A few weeks ago, I talked about how to write good
alt text for images. Today, I wanted to look at a real-life example.
Let’s dig in!
The original image lacked
alt text. Last week, Anastasia “Stacy” Collins kindly reshared the image with
alt text added.
When writing alt text, try to describe the details of the image rather than simply stating what it is.
This is, in my experience, the most common things that people get wrong when writing
alt text read…
Six panels that visualize boolean operators / machine logic using Venn diagrams decorated to look like Jack-o-Lanterns
This is a nice description of the image. However, it still excludes visually impaired users from consuming and participating in the content of the image itself.
It would make a description or
I want to be very clear that I’m not picking on Stacy here. This is how I used to write
alt text, and you can almost certainly find lots of examples like it on my website.
alt text like this comes from a good place! It means people are aware that its important, and are trying to do the right thing.
alt text for the BOO-lean image
For the BOO-lean image, better
alt text would describe the contents of each panel.
This allows visually impaired users who navigate with a screen reader to get the same information that a sighted user would be able to just form looking at it.
I’m sure this isn’t perfect, but here’s my attempt at it…
A graphic with six panels. Each one contains a boolean operator illustrated as venn diagram jack-o-lanterns.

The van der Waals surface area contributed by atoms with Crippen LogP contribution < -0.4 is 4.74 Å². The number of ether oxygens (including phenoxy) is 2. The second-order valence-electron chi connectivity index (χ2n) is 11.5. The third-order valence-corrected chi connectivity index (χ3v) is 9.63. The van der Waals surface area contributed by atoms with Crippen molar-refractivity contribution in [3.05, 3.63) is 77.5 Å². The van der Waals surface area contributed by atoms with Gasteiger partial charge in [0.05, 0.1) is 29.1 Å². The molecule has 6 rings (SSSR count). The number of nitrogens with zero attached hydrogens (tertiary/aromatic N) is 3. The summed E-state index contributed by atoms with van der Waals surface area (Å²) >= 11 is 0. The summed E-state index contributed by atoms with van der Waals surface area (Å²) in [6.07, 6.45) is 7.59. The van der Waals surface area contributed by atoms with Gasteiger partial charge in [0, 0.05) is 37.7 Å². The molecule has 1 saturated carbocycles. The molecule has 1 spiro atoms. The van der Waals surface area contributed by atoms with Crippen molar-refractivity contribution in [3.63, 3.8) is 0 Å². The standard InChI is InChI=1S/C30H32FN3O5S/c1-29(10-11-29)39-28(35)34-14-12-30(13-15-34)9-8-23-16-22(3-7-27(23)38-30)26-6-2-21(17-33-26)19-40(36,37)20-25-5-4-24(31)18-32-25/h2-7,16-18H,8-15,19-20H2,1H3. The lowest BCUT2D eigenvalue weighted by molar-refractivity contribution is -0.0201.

Trick OR Treat: both circles are orange, and have one of the eyes, while the smile runs from one circle to the other.
Trick AND Treat: the overlapping area is orange, with both eyes and the smile inside it.
Trick XOR Treat: both circles are orange and have one of the eyes, but the overlapping area is white.
Trick NOR Treat: The background is orange, with eyes and a smile, while both circles are white and blank.
Trick NAND Treat: both circles and the background are orange, and contain the eyes and smile, while the overlapping area is white and blank.
Trick XNOR Treat: both circle are white, both the background and overlapping area are orange, the eyes are in the background, and the smile is in the overlapping section.
If you’re looking at that and thinking, “wow, that’s a lot of words!” you’re right! It is!
When we create and share images without
alt text, we’re robbing people who rely on screen readers of so much information and content. That’s why it’s so important to to write good, detailed
alt text for your images.